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The Power of Positive Language

Updated: Oct 1, 2023

The words we use are so incredibly powerful and it has even been shown in studies that they can change the brain. We often have particular habits that we get into when it comes to the way we speak and the language we use and that repetition can have a profound effect on how others perceive us, not to mention the impact it has on our own subconscious. So, how can you change your own language and choice of words to improve your mindset?

Sorry doesn't seem to be the hardest word

Do you find yourself constantly apologising or just using the word "sorry", even when you've done nothing wrong? Do you often start a sentence with "sorry" just out of habit, as though you are apologising for existing?

"Sorry, is this seat taken?"

"Sorry to bother you."

"Sorry, can I ask a question?"

Obviously, "sorry" is an important word and there are times when it's very much needed, but over-apologising causes others to doubt you. It can even make you seem weak, submissive and lacking in confidence.

One way to reduce your number of apologies and change the habit is to show gratitude to the other person instead. So, rather than apologising for being late, thank them for waiting for you and let them know you value and appreciate their time. If someone points out a mistake you made, rather than apologise, thank them for pointing it out so that you have the opportunity to correct it.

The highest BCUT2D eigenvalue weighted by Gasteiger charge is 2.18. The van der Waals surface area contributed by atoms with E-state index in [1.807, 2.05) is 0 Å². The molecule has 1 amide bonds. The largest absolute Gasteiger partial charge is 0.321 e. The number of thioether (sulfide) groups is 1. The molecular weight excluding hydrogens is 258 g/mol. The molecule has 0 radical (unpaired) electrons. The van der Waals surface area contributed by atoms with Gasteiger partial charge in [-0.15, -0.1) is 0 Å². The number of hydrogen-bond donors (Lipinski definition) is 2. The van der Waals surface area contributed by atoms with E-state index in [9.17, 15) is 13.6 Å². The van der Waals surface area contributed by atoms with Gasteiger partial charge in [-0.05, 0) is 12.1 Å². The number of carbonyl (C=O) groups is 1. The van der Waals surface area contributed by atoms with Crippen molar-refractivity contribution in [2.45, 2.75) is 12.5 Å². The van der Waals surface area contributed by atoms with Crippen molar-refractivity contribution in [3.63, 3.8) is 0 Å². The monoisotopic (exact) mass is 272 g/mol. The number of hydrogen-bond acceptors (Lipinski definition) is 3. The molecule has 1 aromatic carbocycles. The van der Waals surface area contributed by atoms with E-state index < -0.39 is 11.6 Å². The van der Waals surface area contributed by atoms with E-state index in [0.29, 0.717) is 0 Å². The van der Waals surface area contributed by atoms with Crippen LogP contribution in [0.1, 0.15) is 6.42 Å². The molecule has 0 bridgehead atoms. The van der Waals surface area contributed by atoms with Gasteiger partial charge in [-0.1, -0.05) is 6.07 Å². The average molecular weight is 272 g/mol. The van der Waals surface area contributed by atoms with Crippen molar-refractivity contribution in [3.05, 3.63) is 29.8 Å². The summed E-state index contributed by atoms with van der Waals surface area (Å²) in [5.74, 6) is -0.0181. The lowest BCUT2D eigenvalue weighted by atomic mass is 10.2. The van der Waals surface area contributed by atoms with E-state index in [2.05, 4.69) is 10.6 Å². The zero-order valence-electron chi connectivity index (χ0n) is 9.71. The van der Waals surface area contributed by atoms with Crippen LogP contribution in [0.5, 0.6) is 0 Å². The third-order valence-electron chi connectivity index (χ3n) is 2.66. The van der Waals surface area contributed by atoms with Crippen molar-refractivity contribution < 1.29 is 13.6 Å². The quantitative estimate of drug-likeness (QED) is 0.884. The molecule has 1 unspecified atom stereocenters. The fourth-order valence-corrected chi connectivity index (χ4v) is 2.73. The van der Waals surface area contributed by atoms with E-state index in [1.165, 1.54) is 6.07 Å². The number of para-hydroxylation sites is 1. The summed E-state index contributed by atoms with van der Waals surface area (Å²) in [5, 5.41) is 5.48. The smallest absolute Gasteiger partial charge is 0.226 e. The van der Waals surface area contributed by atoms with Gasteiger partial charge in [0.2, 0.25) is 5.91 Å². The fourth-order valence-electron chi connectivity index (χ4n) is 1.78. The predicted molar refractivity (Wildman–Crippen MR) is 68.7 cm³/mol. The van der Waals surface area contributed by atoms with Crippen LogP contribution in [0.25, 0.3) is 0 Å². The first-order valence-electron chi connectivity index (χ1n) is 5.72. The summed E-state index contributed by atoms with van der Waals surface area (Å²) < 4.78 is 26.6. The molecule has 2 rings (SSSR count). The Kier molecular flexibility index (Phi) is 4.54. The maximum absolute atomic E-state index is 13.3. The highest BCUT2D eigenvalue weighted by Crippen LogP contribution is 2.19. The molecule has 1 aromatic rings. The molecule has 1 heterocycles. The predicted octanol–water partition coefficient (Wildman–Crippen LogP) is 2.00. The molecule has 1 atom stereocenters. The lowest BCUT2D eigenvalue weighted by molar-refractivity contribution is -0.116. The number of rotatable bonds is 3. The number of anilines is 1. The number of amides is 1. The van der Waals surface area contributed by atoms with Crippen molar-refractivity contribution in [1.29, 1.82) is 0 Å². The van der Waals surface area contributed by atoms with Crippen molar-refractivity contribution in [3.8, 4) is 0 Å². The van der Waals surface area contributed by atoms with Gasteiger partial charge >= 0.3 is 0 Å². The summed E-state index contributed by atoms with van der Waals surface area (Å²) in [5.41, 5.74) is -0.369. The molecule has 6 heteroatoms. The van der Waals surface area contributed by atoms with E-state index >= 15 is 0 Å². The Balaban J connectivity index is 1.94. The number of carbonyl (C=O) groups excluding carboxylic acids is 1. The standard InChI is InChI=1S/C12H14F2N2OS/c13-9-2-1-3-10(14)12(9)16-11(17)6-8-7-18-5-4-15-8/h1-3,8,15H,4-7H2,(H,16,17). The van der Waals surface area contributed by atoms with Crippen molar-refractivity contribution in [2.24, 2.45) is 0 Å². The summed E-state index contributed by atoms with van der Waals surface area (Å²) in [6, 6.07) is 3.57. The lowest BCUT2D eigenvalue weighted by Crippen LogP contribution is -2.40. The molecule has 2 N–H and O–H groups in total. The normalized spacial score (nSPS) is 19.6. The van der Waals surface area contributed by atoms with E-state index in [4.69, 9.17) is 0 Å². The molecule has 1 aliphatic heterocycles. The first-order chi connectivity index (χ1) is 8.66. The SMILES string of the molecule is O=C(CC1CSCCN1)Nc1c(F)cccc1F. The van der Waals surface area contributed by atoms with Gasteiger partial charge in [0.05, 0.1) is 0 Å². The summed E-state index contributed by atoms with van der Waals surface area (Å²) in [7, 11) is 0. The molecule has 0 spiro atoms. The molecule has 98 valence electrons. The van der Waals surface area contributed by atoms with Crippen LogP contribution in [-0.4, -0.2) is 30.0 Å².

Don't think about all things that make you stressed

Are you in the habit of using negative forms of words such as "don't" or "can't" when you speak to yourself or others? As a teacher, I was taught that you should always use positive sentences when giving instructions to children. For example, instead of asking a child not to shout, you'd ask them to speak quietly. Instead of telling them not to run, you'd simply ask them to walk.

The subconscious works in a similar way. It doesn't pick up on the word "don't" but hears the rest of the instruction and reacts to that instead. If I ask you not to imagine a pink elephant, you have to imagine it first to know what I'm telling you NOT to imagine! Now you have an image of a pink elephant in your head and it's difficult to remove it, isn't it? Every time I ask you not to think about pink elephants, I'm just reinforcing that image and making it stronger. Imagine what would happen if I repeated that instruction several times throughout the day, every day.

So, instead of saying, "don't get anxious", which requires you or the other person to imagine anxiety so that you can then attempt to avoid it, it's much more effective to use a word such as "calm" or "relax". Think about how many times a day you tell yourself or someone else not to do something. Notice it and think about how you can give a positive instruction instead. Focus on what you want, rather than what you don't.

Is it really all or nothing?

When was the last time you caught yourself using words such as "everybody", "everything", "nothing", "nobody" or "always"? Often, when we do this, it is in a negative way, so we convince ourselves that a situation is much worse than it is.